The end of the year represents a festive time for all people, filled with reflection and plans for the new year ahead. In Canada this is no different, with one of the country’s most popular holidays taking place at this time of year: Christmas.
Traditionally a celebration of the birth of Jesus Christ, Christmas (while decidedly a Christian holiday) takes on a more secular tone in Canada, due to the nation’s multiculturalism. Read on to learn more about how Christmas is celebrated in Canada.
What is Canadian Christmas like?
There are many hallmarks to Christmas in Canada. One constant is the weather: Christmas time in Canada has all the trappings of winter, often accompanied by crisp snow, cold winds, and the need for warm clothing. This often tracks with other winter activities, like making snow men, snowball fights, and tobogganing.
However, what really sets Christmas apart from the rest of winter are its more traditional activities. These include setting up and decorating a Christmas tree, decorating one’s home with lights (particularly red and green), baking Christmas cookies (often in the shape of trees, angels, etc.), singing Christmas carols, and of course the exchange of gifts and holiday greetings.
There are also some Canada-specific twists on the popular holiday, For example, in the provinces of New Brunswick and Quebec (two provinces with a strong French-Canadian culture), residents often hold a festive meal called Révillion, which takes place on Christmas Eve. This meal often consists of traditional Francophone dishes like tourtière and ragôut de pattes.
Elsewhere in provinces like Newfoundland and Labrador (especially in communities outside the city), individuals may practice a Christmas tradition called “mummering”. This practice is comparable to trick-or-treating during Halloween, and often involves friends and neighbours paying visits to loved ones in costumes—knocking on doors with the traditional call of “are there any mummers in the night?” or “any mummers ‘loud (allowed) in?”. While the practice is no longer as popular as it used to be (with roots dating back as far as ancient Rome), it can still be observed in some communities, either on Christmas day, or between Christmas and the new year.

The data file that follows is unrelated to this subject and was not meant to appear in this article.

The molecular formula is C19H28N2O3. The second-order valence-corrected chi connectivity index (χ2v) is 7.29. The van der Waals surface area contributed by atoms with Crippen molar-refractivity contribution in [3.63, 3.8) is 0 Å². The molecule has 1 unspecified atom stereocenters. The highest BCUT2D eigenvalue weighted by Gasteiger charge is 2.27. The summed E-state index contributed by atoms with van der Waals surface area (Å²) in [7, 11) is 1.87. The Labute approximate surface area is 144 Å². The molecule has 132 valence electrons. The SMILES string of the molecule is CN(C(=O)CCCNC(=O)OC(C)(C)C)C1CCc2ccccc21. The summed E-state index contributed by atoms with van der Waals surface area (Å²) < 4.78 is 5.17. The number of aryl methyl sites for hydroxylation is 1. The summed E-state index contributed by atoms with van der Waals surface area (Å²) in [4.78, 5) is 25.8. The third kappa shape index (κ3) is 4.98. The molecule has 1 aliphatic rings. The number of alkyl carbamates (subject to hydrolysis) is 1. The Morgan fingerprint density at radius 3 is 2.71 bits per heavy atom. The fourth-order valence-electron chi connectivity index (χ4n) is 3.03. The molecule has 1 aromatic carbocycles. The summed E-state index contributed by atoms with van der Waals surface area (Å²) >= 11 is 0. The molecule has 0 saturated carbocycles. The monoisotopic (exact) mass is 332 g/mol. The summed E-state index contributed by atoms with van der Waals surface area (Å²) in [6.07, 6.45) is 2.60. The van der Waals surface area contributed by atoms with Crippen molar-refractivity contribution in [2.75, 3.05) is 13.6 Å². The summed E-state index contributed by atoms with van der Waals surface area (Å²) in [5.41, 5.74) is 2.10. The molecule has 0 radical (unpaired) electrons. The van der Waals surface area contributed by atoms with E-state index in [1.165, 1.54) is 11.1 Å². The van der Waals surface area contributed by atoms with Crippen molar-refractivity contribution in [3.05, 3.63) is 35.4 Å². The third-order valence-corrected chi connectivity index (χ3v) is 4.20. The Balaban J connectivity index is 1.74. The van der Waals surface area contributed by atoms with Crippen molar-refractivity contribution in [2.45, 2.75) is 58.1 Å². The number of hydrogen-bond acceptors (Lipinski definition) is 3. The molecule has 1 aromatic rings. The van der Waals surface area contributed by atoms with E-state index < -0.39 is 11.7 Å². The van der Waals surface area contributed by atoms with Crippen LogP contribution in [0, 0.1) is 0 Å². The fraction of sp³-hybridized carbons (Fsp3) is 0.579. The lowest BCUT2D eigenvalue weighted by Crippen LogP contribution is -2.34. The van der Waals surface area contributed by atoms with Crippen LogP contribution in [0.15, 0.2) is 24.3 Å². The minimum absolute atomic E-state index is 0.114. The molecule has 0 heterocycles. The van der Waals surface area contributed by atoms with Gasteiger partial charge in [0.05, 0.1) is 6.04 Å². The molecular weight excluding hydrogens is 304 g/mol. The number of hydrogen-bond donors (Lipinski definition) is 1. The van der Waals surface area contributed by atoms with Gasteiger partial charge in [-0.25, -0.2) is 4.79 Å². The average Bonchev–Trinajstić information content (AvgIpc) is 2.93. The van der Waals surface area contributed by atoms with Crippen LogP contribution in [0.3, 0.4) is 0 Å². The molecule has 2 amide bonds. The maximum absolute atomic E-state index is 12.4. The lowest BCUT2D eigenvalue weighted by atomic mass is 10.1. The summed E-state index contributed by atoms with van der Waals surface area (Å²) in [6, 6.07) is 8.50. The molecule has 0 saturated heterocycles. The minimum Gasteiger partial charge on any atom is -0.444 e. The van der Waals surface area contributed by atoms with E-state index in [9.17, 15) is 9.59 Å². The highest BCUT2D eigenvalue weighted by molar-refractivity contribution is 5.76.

Many of Canada’s Christmas celebrations look similar to those of other cultures (mostly European)—owing to the country’s multicultural makeup. For similar reasons, it is often common for Canadians to wish each other “happy holidays” as opposed to the traditional “merry Christmas”, due to the nation’s secular values. Christmas day (the 25th of December) and boxing day (the 26th of September) are both statutory holidays in Canada and are observed nation-wide.
The biggest Christmas celebrations are often in Canada’s major cities specifically: Toronto, Vancouver, and Montreal. Read on to learn more about 2023 Christmas celebrations in Canada’s three biggest cities.
Christmas celebrations in Toronto
Cavalcade of Lights
Toronto’s Cavalcade of Lights celebration is a yearly staple, that starts early in November and continues until January 7th of 2024. The event is inspired by international festivals around the winter solstice, lights, and lanterns—and transforms the area around Toronto City Hall and Nathan Phillips Square into a festive light show. Visitors are also free to skate during winter months, and throughout the event.
Distillery Winter Village
Reminiscent of the old European markets, Toronto’s Distillery Winter Village (in the city’s distillery district) offers a fun and unique way for Torontonians to do their winter shopping.
The event features multiple shopping opportunities with hundreds of different vendors, in addition to live music, caroling, a candy cane forest, light shows, a meeting with Santa, and much more. The event is set to run until January 7th and offers different kinds of entrance passes, with children under nine gaining admission for free. Note that tickets must be purchased in advance.
Christmas celebrations in Vancouver
One of the more unique Christmas celebrations in Vancouver is the Canyon Lights event at Capilano Suspension Bridge. The bridge (itself a tourist attraction throughout the year), takes on a Christmas theme at this time of the year, sporting festive lights, and even light shows and intricate decorations. The resulting event is a compelling view of North Vancouver, with participants able to enjoy the sights of the city and canyon, in addition to live music, craft workshops for children, fundraisers, and raffle prizes. The event will run until January 21st, 2024.
Christmas celebrations in Montréal
The Great Christmas Market
One of several holiday markets in Quebec’s largest city, The Great Christmas Market offers a number of attractions, including live music, food, and over 61 exhibitors and vendors. Located at Quartier des spectacles on Sainte-Catherine Street, the market promise musical and theatrical programming, and a number of local artisans selling their wares. The event is happening now and will take place until December 31st, with varying times depending on which day visitors attend.